Shot Selection: What Are The Differences?

I don’t know about you but every year for the past 55 years I have been anxiously awaiting August 31 because that was the day before one of the most anticipated day in my life. All yearly adventures begin with the opening of dove season and back when I was a boy it began at noon and doves were hunted only in the afternoon and the temperature was always hot and no one really went out at noon. It seems the younger you were the earlier you went out only to sit on the dove stool sweating waiting for that little black dot to appear on the horizon that seemed to begin the adrenaline rush we call dove hunting. If you were a good shot your first day was over before it really began and if you were among the majority of hunters looking down the barrel and chasing the birds down from the rear it probably turned into the longest day of your year looking for the last bird in your limit.

When we talk about the shotgun and it’s many component parts eventually it comes down to choke and load and distance and lead. I have studied the smooth bore for over 50 years and for the past 25 years as a professional shooting instructor on 3 continents and I must tell you that the one major consistency of a shotgun is its inconsistency! It is a game of percentages and there are many more misconceptions than there are factual ones especially when it comes to ammo. I remember in a hotel room in Vail Colorado, listening to Jim Zumbo on TV say, “If you swing the shotgun fast enough the shot cloud will come out in and oval and you won’t have to lead the bird as much!” Well that stopped me like a bird dog in full gate coming across fresh scent of a covey of quail. I thought to myself, now that is just impossible and why would someone say something like that and on TV to boot? The shot comes out of the muzzle at about 1200 fps (feet per second) which is 818 mph, so the muzzle would have to be going 3,000mph to spread the shot like butter on a biscuit and “dat jus ain’t gonna happen!”

Ammo has come a long way in the recent past. The ammo we have today is far superior to the ammo of 25 years ago. Some principals still remain however, though misunderstood by many. A faster shot shell does not affect the amount of lead necessary to hit the target. On a crossing target going 25 mph at 35 yards the difference in the amount of actual lead in a load going 1130 fps and one going 1300 fps is only 4-5 inches and the bead covers up 9 inches! We see shooters going to 12 gauge loads with 1 ¼ ounce of shot thinking that that will give them an edge over 1 1/8 ounce or even 1 ounce. Shooters, shooting a 20-gauge may go to 1 ounce instead of the normal 7/8-ounce load. While I could make a pretty good argument for this reasoning being technically correct the added recoil the heavier loads have will make even the best shooters begin to get sore before getting their limit with the heavier than normal pay loads. For this reason heavier and faster loads in our experience are not going to give the normal dove hunter any measurable advantage in bagging a limit of doves. The reason being the normal dove hunter cannot consistently hit a crossing dove beyond 25-28 yards and at that distance a heavier payload will not make any difference in legality! You would have to push the distance envelope out to about 38-40 plus yards before you would see any added benefit of going to a heavier load. Even then, you would have to couple it with modified or full choke and unless you have a dog to help you find the bird, your chances of losing it when it hits the ground go up at that distance.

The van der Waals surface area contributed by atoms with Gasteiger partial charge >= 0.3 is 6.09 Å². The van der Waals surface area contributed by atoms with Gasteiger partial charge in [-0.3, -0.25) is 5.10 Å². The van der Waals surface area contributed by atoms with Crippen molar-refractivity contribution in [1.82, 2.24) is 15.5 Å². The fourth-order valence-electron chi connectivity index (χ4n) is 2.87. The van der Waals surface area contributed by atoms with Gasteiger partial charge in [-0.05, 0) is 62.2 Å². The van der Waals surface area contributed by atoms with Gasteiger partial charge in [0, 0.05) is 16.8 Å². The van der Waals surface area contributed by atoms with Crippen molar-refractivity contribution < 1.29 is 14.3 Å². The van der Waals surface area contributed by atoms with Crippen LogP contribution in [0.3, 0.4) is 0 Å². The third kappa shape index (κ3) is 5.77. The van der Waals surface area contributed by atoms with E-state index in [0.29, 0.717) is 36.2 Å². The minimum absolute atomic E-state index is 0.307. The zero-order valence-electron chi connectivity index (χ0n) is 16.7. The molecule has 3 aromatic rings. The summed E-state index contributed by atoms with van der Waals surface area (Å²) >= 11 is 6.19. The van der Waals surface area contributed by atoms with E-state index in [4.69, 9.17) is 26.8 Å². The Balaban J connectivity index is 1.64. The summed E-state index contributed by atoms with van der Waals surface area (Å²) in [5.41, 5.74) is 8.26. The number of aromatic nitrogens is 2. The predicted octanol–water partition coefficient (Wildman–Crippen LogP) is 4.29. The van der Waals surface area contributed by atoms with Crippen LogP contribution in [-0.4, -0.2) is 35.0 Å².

So what is the answer to the question about what ammo to use on opening day this year? While you can bring down doves with 8’s or 7 1/2’s inside 30 yards equally as well, when I have a choice, I will always go with larger shot sizes on game birds. My answer would be a normal load of 7 ½’s going 1225-1250 fps through an improved cylinder choke in either a 12 gauge or a 20 gauge for opening day. As the birds get more skittish and the season wears on, increase the choke from improved cylinder to modified and watch what happens. If I were going after those high flying white wings rather than going to heavier loads, my experience and advice has always been go to 6’s and tighten up the choke. The shotgun delivers energy based on how many pellets strike the target in the shortest amount of time. The larger the shot the more energy each pellet has but with larger shot comes fewer pellets thus more choke is needed to keep the fewer pellets closer together at distance. If you are lucky enough to get to hunt those high flying white wings, switch to 6’s and a modified or full choke and prepare to be amazed at your results. All this said, as a shooting coach, I must add that while the most perfect load and choke combination is a factor in successfully killing a dove, it pales in comparison to being able to put the shot ahead of the bird with enough consistency to become an ethical and lethal hunter. Take someone to the field this year and be safe, be ethical, and pass on one of the most enjoyable times in the field that can be had!

By Gil Ash, OSP Shooting School

Gil Ash is a full time shooting instructor. He has been shooting for 44 years. An Avid hunter and fisherman since early childhood, Gil demonstrates unparalleled passion for shooting and the psychology behind it.

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